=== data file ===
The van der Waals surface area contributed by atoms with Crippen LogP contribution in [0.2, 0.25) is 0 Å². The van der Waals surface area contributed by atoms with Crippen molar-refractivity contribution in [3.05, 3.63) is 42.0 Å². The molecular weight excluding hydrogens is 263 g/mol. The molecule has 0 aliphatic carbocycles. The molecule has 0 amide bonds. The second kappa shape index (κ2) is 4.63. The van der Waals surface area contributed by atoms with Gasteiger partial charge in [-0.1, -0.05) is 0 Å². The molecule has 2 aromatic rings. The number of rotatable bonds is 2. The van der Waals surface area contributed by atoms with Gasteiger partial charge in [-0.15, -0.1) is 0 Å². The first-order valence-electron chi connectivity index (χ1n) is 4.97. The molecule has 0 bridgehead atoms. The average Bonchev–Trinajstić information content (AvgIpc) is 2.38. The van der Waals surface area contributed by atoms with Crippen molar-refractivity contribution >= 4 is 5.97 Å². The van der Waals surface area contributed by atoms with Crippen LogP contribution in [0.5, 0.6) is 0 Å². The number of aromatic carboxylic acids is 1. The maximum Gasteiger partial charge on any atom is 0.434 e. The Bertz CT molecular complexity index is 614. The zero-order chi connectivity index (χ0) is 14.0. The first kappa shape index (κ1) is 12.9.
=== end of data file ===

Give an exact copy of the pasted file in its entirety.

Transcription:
The van der Waals surface area contributed by atoms with Crippen LogP contribution in [0.2, 0.25) is 0 Å². The van der Waals surface area contributed by atoms with Crippen molar-refractivity contribution in [3.05, 3.63) is 42.0 Å². The molecular weight excluding hydrogens is 263 g/mol. The molecule has 0 aliphatic carbocycles. The molecule has 0 amide bonds. The second kappa shape index (κ2) is 4.63. The van der Waals surface area contributed by atoms with Gasteiger partial charge in [-0.1, -0.05) is 0 Å². The molecule has 2 aromatic rings. The number of rotatable bonds is 2. The van der Waals surface area contributed by atoms with Gasteiger partial charge in [-0.15, -0.1) is 0 Å². The first-order valence-electron chi connectivity index (χ1n) is 4.97. The molecule has 0 bridgehead atoms. The average Bonchev–Trinajstić information content (AvgIpc) is 2.38. The van der Waals surface area contributed by atoms with Crippen molar-refractivity contribution >= 4 is 5.97 Å². The van der Waals surface area contributed by atoms with Crippen LogP contribution in [0.5, 0.6) is 0 Å². The number of aromatic carboxylic acids is 1. The maximum Gasteiger partial charge on any atom is 0.434 e. The Bertz CT molecular complexity index is 614. The zero-order chi connectivity index (χ0) is 14.0. The first kappa shape index (κ1) is 12.9.